SHOCKING: Oklahoma Execution Goes Horribly Wrong

The state of Oklahoma attempted a “double execution” with a new “drug cocktail.” The procedure went horribly wrong and Clayton Lockett ultimately died of a massive heart attack (Photo Credit: Mike Simons/Getty Images).

The state of Oklahoma attempted a “double execution” with a new “drug cocktail.” The procedure went horribly wrong and Clayton Lockett ultimately died of a massive heart attack (Photo Credit: Mike Simons/Getty Images).

By Robert Nave, State/Regional Death Penalty Abolition Coordinator 

From time to time, we are reminded about the horror that the United States continues to endorse with the archaic practice of the death penalty.

Last night we were reminded of that yet again, as Oklahoma attempted a “double execution” with a new “drug cocktail.” The procedure went horribly wrong and Clayton Lockett ultimately died of a massive heart attack after the procedure was stopped mid-stream.

This practice in barbarity went on for 43 minutes with curtains drawn, disallowing spectators from seeing the procedure once it started to go wrong.

Clayton Lockett ultimately died of a massive heart attack after the procedure was stopped mid-stream.This practice in barbarity went on for 43 minutes with curtains drawn.

A few things strike me as glaring when thinking about what just happened. Oklahoma has to try a new drug combination since the one previously used cannot be used as the companies who produce those drugs, companies in Europe, will no longer sell them to the United States as they stand firmly against the death penalty and the use of their drugs in this practice.

But, as that may be a sign of how wrong the death penalty is in the eyes of the world and how out of step the United States continues to be, there are even more things to contemplate. Personally, I was struck by a broadcast on Public Radio I heard this morning. The newscaster was going to be interviewing a witness to last night’s botched execution.

Prior to her playing of that interview, the reporter warned listeners that “what (they) were about to hear could be very disturbing.” I thought to myself that if a mere description of what happened may be disturbing, that the actual event is so much more than disturbing – and I wondered how we can continue to use capital punishment when there is such distaste and disgust by the mere discussion of the reality of what it is?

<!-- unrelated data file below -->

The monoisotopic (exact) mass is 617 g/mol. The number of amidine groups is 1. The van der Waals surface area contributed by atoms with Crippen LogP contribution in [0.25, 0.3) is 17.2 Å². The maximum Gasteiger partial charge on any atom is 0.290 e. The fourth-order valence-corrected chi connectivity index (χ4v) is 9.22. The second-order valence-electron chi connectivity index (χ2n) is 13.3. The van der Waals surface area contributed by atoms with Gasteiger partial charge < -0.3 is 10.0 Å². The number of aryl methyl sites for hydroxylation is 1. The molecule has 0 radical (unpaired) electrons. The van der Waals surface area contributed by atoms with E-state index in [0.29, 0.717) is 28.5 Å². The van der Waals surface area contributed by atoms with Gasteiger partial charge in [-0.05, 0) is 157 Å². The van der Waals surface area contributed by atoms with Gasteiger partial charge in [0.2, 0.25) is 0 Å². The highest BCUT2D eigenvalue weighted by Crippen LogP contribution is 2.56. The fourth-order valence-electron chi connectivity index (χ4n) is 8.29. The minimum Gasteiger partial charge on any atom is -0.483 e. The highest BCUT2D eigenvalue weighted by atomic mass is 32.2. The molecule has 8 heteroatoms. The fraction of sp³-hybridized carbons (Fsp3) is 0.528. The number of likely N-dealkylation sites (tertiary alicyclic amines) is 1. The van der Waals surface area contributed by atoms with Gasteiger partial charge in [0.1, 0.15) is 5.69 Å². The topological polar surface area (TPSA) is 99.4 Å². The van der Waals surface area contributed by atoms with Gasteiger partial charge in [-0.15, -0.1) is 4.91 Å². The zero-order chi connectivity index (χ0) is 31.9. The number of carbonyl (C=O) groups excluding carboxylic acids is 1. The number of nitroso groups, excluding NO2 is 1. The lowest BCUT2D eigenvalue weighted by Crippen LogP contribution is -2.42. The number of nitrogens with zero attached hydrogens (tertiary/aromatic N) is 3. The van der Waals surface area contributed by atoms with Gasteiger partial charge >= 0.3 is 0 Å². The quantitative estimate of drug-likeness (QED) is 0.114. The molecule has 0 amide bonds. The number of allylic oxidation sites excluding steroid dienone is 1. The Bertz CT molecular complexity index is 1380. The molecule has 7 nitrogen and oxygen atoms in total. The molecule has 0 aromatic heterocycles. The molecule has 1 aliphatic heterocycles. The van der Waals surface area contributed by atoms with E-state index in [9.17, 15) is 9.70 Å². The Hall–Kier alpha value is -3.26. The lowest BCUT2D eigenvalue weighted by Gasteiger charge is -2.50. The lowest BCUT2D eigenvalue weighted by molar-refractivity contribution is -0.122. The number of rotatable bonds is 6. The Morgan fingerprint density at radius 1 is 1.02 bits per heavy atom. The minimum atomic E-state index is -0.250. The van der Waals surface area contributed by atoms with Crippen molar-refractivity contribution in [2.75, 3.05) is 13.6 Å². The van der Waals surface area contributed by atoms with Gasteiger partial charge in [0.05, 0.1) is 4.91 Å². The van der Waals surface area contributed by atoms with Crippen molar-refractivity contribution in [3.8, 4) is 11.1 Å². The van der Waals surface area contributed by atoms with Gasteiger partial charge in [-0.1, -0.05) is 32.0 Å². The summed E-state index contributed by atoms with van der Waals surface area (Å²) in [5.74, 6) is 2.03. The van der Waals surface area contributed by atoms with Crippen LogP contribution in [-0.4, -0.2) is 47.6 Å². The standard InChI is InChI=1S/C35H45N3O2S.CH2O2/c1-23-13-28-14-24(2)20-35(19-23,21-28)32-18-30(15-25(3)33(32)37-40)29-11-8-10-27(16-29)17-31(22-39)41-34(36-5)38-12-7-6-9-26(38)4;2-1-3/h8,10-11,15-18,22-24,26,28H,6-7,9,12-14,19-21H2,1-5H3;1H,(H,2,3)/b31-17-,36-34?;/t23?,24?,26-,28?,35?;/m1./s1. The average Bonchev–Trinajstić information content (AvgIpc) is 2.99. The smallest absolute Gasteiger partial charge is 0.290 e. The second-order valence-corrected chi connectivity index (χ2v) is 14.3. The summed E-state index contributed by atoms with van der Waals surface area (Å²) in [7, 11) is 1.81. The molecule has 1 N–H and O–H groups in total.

I believe that what happened last night in Oklahoma should become the topic of a national conversation; a conversation that includes what we are saying as a nation who prides ourselves as a nation of justice, yet, uses capital punishment, which as demonstrated, is a clear violation of the Eighth Amendment to the Constitution.

The death penalty is cruel and unusual, it does nothing to deter crime, and it is a burden that we impose upon ourselves as we partake in something that the bulk of the world now rejects. I think it is time for our voices to be heard and put an end to capital punishment.

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50 thoughts on “SHOCKING: Oklahoma Execution Goes Horribly Wrong

  1. you say that it is cruel and inhumane to execute this man well tell me madam or sir how cruel and inhumane was it when he shot a nineteen year old girl and buried her alive. You people make me sick. What if that was your daughter he did that to would you feel the same? These people choose to do what they do and feel they should not suffer any consequence for it how ridiculous is that? They get treated better in prison than some people trying to make a living raising a family all at tax payers expenses. I say just line them up shoot them all and save the tax payers money

    • Forgiviness is the greatest slap in the face my dear. Cool your jets, take a chill pill and walk away if you don't agree. Also, lots of love to you and your obviously jaded and closed off view of the world. An eye for an eye makes the whole world blind :)

    • Absolutely agree. If it was done more frequently than perhaps it would deter more crime. And yes I have heard of how much it costs to execute someone. I say a bullet isn't that expensive.

      • It' is not the lethal injection method that is so expensive as you presume. It is the long legal process, the appeals that sometimes last for decades, and the fact that housing an individual on death row is substantially more expensive than housing someone in a maximum security prison. The answer is not as simple as you think.

      • The death penalty does not save tax payer money. And there is no evidence that it deters crime. If we use our brains and not our hearts, we can actually make a logical decision here and avoid ideological debate.

    • Well said. It's ok to kill and torture somebody and feel sorry for the murderer. Hope it never happens to any of their siblings and see how it feels.

      • My uncle was murdered and his killer executed by the state of Texas. I felt it was a barbaric act. The State sets the example of how to solve a problem. Killing is their answer, killing is ok. Someone needs to set the example of how to treat people.